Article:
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Minneapolis Mayoral Candidate Says City Does Not Need 'National Guard Occupation' for Chauvin Trial

Townhall Media/Julio Rosas

Sheila Nezhad, a "community organizer, queer woman, [and] candidate for mayor of Minneapolis," wrote in an op-ed for the Star Tribune arguing the city does not need the National Guardsmen in the area while the trial of former police officer Derek Chauvin is ongoing, which is scheduled to start March 8. 


The National Guard deployment, which is part of Operation Safety Net, is the state and city's response to not have a repeat of the riots that plagued the city, and eventually major cities across the U.S., after video showing Chauvin kneeling on George Floyd's neck, who later died, was posted to social media in late May 2020.

[The National Guard's] presence last year only led to more violence and gave little benefit to the city," Nezhad wrote.

"When the Guard was deployed last May, those of us who live and work in Minneapolis received little benefit, but great harm came to our city. We experienced residents shot by rubber bullets and marking rounds while simply standing on their own front porches. We saw the Guard slashing tires of legally parked automobiles for no lawful purpose. We saw the arrest of law-abiding residents and targeting of reporters — over which there's now a lawsuit. The tank-like vehicles, troop carriers, Humvees and SUVs road up and down our streets supposedly to discourage agitators, but rather instilled fear in community members.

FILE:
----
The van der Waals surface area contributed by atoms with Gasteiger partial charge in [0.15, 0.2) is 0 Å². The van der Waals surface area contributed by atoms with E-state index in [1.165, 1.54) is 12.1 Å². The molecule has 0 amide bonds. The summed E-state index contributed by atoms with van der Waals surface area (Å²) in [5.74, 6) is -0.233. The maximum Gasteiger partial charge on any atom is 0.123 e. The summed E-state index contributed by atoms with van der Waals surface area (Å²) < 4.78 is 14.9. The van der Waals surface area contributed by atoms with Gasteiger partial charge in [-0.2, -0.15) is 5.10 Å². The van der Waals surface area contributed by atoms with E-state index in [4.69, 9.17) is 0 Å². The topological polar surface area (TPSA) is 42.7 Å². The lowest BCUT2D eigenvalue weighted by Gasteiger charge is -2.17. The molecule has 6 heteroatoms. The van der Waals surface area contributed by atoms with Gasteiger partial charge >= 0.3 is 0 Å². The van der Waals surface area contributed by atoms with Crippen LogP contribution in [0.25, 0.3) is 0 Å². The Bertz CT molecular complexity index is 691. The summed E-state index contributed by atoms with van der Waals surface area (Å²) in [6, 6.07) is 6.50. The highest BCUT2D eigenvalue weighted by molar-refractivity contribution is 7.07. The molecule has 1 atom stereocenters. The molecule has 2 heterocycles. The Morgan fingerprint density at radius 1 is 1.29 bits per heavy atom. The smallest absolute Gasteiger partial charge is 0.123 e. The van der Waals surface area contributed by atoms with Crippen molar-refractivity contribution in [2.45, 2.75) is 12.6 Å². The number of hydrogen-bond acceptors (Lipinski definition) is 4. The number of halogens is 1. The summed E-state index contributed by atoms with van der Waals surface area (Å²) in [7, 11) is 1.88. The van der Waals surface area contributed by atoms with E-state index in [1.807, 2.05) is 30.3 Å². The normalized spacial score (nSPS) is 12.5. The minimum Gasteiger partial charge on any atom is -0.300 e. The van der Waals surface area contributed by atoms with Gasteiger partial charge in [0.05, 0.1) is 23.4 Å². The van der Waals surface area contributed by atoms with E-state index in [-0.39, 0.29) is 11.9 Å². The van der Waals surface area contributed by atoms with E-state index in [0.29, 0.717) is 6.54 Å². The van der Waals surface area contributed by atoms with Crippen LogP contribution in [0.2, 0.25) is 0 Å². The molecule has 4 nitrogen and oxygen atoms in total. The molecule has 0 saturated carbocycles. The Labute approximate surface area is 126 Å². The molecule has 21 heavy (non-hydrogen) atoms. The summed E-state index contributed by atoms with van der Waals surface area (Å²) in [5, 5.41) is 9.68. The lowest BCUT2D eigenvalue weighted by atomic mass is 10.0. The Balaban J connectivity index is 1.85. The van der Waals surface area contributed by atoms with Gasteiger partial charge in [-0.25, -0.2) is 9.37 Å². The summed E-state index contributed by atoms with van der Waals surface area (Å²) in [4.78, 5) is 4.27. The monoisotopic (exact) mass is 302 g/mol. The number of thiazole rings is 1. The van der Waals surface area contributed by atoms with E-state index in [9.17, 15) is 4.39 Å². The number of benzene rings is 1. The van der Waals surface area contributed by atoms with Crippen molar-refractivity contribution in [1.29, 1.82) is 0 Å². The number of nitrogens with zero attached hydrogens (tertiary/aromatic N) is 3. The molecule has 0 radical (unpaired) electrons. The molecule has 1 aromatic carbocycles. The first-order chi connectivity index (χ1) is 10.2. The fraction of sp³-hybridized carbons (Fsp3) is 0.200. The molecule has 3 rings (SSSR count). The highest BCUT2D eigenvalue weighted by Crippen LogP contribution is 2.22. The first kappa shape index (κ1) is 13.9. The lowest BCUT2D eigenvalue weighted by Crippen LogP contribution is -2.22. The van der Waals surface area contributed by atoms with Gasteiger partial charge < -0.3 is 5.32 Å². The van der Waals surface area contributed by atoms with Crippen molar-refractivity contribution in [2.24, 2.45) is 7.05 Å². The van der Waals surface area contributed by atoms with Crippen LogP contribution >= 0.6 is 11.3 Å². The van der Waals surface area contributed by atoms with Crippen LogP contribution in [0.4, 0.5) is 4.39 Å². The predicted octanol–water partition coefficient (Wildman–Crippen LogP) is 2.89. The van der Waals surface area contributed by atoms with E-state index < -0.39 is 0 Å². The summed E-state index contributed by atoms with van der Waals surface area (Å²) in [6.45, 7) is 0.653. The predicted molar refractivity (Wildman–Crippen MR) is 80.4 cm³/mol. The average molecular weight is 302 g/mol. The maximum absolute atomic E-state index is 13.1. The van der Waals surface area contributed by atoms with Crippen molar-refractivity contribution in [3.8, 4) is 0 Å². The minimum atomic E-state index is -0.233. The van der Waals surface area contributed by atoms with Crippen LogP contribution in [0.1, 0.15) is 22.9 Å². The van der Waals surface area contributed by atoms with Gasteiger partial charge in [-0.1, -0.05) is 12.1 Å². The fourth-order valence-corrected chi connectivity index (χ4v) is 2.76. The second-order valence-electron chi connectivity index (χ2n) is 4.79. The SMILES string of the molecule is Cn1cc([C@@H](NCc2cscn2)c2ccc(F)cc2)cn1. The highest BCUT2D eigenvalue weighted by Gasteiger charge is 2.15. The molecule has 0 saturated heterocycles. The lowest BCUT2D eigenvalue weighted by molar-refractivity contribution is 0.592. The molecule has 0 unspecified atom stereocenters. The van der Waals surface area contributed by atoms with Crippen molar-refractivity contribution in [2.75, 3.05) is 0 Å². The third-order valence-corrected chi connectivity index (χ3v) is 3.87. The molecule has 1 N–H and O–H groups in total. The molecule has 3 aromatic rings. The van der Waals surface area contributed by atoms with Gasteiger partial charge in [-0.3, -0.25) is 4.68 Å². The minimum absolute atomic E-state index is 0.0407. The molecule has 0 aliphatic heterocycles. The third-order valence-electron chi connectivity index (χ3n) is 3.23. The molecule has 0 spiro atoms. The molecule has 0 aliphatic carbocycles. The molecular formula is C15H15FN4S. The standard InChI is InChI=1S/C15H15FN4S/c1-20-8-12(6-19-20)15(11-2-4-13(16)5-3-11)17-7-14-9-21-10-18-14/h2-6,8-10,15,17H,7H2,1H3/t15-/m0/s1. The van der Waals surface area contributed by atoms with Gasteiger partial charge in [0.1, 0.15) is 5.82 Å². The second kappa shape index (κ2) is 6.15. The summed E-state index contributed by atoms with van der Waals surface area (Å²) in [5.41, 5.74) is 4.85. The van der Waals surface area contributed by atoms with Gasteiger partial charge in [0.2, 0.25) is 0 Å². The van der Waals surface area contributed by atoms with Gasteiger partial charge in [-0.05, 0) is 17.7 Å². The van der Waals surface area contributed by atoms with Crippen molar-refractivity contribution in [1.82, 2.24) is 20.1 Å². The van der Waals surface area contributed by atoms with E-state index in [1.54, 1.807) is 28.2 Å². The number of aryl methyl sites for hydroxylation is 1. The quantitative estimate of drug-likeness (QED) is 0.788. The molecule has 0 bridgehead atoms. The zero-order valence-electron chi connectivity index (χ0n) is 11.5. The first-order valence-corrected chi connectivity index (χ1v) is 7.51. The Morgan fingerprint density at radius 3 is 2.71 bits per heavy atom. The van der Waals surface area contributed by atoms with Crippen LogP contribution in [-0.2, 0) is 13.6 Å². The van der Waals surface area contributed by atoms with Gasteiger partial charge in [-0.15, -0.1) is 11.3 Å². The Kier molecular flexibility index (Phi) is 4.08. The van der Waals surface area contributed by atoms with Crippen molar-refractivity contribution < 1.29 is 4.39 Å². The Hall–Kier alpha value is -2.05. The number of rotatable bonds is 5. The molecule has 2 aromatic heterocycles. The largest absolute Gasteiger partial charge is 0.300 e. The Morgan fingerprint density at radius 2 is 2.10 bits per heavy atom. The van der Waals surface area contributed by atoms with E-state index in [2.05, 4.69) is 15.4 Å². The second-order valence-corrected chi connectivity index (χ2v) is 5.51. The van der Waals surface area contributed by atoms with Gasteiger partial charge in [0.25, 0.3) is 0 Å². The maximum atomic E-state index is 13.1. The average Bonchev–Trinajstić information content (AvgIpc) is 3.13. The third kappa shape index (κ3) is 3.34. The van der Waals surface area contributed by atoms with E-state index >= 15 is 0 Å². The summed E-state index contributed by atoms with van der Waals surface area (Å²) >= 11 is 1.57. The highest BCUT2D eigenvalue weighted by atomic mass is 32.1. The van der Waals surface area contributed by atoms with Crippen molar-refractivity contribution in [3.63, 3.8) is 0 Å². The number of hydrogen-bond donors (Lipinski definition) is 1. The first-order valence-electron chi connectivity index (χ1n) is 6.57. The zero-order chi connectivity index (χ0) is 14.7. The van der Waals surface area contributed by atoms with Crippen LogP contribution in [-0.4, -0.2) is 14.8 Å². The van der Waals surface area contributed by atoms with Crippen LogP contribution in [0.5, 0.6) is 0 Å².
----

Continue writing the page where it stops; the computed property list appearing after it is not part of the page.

"When the National Guard was deployed last May, there was no evidence that the troops actually helped our residents. We saw a rounding up of peaceful protesters who had, just minutes prior, survived a semi-truck barreling through their demonstration. It's important to point out that this truck was not stopped by the National Guard and State Patrol, and easily could have been thus allowed to threaten residents as a 50 ton battering ram."


She then lays blame on the National Guard for not preventing the fires that were set by rioters and torched hundreds of small businesses.

"The post office, the Wells Fargo Bank, Migizi Communications, and hundreds of additional small businesses and business centers were burned while the National Guard was deployed," she wrote, adding it was "community members, not the National Guard, who were on the front lines."

"We need healing, not fear. An armed military occupation of our city while we await Chauvin's fate is not the answer," Nezhad closed.

Riots occurred in Minneapolis, and later in St. Paul, on May 26, 27, 28, 29, and 30, resulting in millions of dollars in damage and multiple injuries and deaths. Order to the city appeared to have mostly been restored by May 31 after a large deployment of the National Guard and police from outside the metropolitan area.

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